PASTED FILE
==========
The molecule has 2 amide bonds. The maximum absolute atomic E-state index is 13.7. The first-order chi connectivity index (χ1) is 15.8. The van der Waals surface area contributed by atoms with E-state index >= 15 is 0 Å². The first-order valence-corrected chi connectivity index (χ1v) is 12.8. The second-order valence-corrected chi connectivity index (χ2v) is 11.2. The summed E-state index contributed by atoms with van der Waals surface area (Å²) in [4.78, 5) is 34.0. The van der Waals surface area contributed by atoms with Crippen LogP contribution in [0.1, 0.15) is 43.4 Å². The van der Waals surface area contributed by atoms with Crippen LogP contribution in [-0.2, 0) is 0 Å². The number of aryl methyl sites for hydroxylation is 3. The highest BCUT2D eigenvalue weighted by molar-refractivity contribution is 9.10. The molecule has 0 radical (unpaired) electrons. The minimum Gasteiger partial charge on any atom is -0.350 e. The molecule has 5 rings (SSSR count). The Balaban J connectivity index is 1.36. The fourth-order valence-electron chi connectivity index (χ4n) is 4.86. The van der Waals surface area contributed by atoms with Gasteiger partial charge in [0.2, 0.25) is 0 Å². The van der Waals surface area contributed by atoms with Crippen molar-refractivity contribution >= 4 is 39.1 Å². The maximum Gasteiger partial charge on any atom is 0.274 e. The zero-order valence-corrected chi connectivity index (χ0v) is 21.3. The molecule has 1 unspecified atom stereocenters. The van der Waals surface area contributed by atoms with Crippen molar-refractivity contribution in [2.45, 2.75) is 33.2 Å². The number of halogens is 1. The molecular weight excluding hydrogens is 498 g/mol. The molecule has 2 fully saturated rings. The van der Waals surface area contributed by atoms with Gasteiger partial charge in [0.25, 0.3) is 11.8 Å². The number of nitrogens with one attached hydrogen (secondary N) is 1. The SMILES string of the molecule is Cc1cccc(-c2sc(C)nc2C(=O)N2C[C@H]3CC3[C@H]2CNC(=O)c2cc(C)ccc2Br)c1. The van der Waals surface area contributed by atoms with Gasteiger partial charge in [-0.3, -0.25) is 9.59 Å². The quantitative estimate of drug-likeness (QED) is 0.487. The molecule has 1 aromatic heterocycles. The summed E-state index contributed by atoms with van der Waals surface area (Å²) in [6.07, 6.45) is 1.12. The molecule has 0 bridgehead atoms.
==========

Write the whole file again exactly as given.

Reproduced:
The molecule has 2 amide bonds. The maximum absolute atomic E-state index is 13.7. The first-order chi connectivity index (χ1) is 15.8. The van der Waals surface area contributed by atoms with E-state index >= 15 is 0 Å². The first-order valence-corrected chi connectivity index (χ1v) is 12.8. The second-order valence-corrected chi connectivity index (χ2v) is 11.2. The summed E-state index contributed by atoms with van der Waals surface area (Å²) in [4.78, 5) is 34.0. The van der Waals surface area contributed by atoms with Crippen LogP contribution in [0.1, 0.15) is 43.4 Å². The van der Waals surface area contributed by atoms with Crippen LogP contribution in [-0.2, 0) is 0 Å². The number of aryl methyl sites for hydroxylation is 3. The highest BCUT2D eigenvalue weighted by molar-refractivity contribution is 9.10. The molecule has 0 radical (unpaired) electrons. The minimum Gasteiger partial charge on any atom is -0.350 e. The molecule has 5 rings (SSSR count). The Balaban J connectivity index is 1.36. The fourth-order valence-electron chi connectivity index (χ4n) is 4.86. The van der Waals surface area contributed by atoms with Gasteiger partial charge in [0.2, 0.25) is 0 Å². The van der Waals surface area contributed by atoms with Crippen molar-refractivity contribution >= 4 is 39.1 Å². The maximum Gasteiger partial charge on any atom is 0.274 e. The zero-order valence-corrected chi connectivity index (χ0v) is 21.3. The molecule has 1 unspecified atom stereocenters. The van der Waals surface area contributed by atoms with Crippen molar-refractivity contribution in [2.45, 2.75) is 33.2 Å². The number of halogens is 1. The molecular weight excluding hydrogens is 498 g/mol. The molecule has 2 fully saturated rings. The van der Waals surface area contributed by atoms with Gasteiger partial charge in [0.25, 0.3) is 11.8 Å². The number of nitrogens with one attached hydrogen (secondary N) is 1. The SMILES string of the molecule is Cc1cccc(-c2sc(C)nc2C(=O)N2C[C@H]3CC3[C@H]2CNC(=O)c2cc(C)ccc2Br)c1. The van der Waals surface area contributed by atoms with Gasteiger partial charge in [-0.3, -0.25) is 9.59 Å². The quantitative estimate of drug-likeness (QED) is 0.487. The molecule has 1 aromatic heterocycles. The summed E-state index contributed by atoms with van der Waals surface area (Å²) in [6.07, 6.45) is 1.12. The molecule has 0 bridgehead atoms.